This option is available exclusively for mobile, and for good reason. Not only does it look great on its own – it opens up into a full Canvas ad experience (see how it looks right here). According to Marketing Land, almost 80% of social media time is spent on mobile devices, with Facebook leading the way in terms of time spent on a social platform. So a tailored-to-mobile ad experience? Yes, please.

Collection Facebook ad structure


As far as the initial FB ad you see, there’s less copy involved in this ad than in any of the others in this article. All you need is that ad text at the top (and here, you should include a little more information about your deal) and a little one-liner about your sale, like a more detailed headline. But – as you can see in the collection ad experience – you may want to add copy into images.


The structure you choose will affect what images you’ll be using. This ad is especially unique because it can look VASTLY different depending on which format you choose. There are two of the pre-set-up collection templates I’d suggest:

  • Sell products: grid layout: features your products front and center.
  • Sell products: lifestyle layout: allows you to get a little fancier with featuring your products as well as multiple lifestyle photos.

And if you don’t want to use a template, do it like we did and build your own! (See below – we used our video for this one as well.) One takeaway I’d give based on the collection ad we ran is if your main image features several products, include those products in the collection ad but don’t make them the first product images people see before they click on the ad. This way, if people see a design they like in the featured image, they have to click the ad to see more in order to find out which design it is. It’s a way of getting your foot in the door.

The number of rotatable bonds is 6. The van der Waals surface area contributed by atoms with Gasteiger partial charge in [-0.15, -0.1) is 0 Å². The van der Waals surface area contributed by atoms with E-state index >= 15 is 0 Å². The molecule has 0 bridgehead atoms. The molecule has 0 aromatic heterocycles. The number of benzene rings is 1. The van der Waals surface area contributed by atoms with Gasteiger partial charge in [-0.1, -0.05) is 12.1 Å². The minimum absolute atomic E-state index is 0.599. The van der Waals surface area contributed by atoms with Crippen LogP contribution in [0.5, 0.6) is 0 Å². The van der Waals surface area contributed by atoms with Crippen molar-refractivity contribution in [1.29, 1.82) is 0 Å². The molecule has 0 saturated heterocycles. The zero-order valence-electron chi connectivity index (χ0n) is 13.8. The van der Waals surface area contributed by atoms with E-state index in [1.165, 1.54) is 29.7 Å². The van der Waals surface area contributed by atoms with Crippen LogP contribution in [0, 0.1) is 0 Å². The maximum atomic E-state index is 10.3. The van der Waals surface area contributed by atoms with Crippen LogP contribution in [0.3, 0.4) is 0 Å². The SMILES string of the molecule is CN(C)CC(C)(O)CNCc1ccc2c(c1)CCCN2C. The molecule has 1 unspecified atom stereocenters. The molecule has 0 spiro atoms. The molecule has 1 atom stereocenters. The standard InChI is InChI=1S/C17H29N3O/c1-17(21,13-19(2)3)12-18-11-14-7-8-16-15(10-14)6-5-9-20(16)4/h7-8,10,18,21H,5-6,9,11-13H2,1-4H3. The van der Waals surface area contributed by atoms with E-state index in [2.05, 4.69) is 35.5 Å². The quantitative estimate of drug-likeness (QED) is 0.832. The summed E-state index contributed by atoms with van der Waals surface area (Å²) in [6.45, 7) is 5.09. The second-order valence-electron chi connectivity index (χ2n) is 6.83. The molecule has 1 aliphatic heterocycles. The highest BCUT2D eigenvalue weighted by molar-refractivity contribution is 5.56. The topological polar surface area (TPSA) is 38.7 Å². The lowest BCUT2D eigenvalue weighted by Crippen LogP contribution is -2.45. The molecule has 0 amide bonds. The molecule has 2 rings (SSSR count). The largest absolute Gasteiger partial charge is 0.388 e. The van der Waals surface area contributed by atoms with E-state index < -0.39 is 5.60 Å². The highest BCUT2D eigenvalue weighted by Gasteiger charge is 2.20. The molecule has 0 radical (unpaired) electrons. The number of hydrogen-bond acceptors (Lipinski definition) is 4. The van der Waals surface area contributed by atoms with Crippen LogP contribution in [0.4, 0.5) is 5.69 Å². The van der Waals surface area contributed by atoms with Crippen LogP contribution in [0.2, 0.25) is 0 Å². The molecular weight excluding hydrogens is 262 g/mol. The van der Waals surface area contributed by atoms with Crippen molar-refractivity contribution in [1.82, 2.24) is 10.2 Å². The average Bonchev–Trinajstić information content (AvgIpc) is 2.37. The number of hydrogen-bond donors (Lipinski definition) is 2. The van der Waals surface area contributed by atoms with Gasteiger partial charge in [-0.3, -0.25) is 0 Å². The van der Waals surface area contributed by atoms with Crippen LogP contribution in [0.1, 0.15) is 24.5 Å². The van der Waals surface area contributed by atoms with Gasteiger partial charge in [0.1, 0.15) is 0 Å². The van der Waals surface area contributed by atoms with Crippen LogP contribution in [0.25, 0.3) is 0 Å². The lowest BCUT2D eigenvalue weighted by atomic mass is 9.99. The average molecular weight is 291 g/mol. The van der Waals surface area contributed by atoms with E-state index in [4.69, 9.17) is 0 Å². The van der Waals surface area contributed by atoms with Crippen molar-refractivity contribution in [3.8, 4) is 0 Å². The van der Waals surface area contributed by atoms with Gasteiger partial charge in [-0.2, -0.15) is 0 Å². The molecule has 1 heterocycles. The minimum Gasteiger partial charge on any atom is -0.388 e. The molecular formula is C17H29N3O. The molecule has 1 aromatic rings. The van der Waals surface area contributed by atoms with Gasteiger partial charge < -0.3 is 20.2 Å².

Example of a collection ad

Collection Facebook ad example


Can’t choose what lifestyle image to feature? Why not use several! Sometimes less is more…but that’s not the case with FB carousel ads. Digiday & Kinetic Social reports that carousel ads drive a whopping 10x more traffic to websites. This is a solid way to feature even more images and products in an ad a la Instagram carousels.

Carousel Facebook ad structure


The biggest difference between this ad style and the previous ones is that you can have different copy for each image in your carousel. This allows you a little more creativity and to single out specific design titles. And your link description here should have your deal info (ex. “Only $12!”) earlier in the copy rather than later – the carousel images shorten the description copy. Short and sweet is better here.

get creative!

You can get REALLY creative with carousel ads. Just look at how they’re used here. You can have each photo be a section of one long panoramic photo, each photo can zoom in on the details of a specific product – there are endless possibilities here. Get creative!

Delving into Facebook ads definitely takes some experimenting with, but it’s a great way to get your Shop and products in front of more faces. Give it a whirl!

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Featured image made by Katie Lukes.

Want to start an online business? Try Artist Shops for free!